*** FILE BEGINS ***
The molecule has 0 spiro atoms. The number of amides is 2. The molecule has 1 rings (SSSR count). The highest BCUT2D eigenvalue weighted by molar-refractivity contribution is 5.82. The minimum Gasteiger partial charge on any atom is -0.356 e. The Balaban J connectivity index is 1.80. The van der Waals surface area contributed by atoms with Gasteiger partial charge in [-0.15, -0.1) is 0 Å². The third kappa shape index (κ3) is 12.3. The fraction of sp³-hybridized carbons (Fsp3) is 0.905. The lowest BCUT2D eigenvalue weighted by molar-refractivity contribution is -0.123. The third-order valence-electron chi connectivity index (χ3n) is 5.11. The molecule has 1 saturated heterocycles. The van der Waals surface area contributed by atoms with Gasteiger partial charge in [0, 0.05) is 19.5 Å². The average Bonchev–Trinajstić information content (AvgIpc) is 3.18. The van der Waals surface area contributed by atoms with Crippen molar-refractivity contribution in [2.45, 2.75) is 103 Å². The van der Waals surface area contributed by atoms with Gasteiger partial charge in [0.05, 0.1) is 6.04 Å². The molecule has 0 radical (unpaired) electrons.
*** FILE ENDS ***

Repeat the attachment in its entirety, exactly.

The molecule has 0 spiro atoms. The number of amides is 2. The molecule has 1 rings (SSSR count). The highest BCUT2D eigenvalue weighted by molar-refractivity contribution is 5.82. The minimum Gasteiger partial charge on any atom is -0.356 e. The Balaban J connectivity index is 1.80. The van der Waals surface area contributed by atoms with Gasteiger partial charge in [-0.15, -0.1) is 0 Å². The third kappa shape index (κ3) is 12.3. The fraction of sp³-hybridized carbons (Fsp3) is 0.905. The lowest BCUT2D eigenvalue weighted by molar-refractivity contribution is -0.123. The third-order valence-electron chi connectivity index (χ3n) is 5.11. The molecule has 1 saturated heterocycles. The van der Waals surface area contributed by atoms with Gasteiger partial charge in [0, 0.05) is 19.5 Å². The average Bonchev–Trinajstić information content (AvgIpc) is 3.18. The van der Waals surface area contributed by atoms with Crippen molar-refractivity contribution in [2.45, 2.75) is 103 Å². The van der Waals surface area contributed by atoms with Gasteiger partial charge in [0.05, 0.1) is 6.04 Å². The molecule has 0 radical (unpaired) electrons.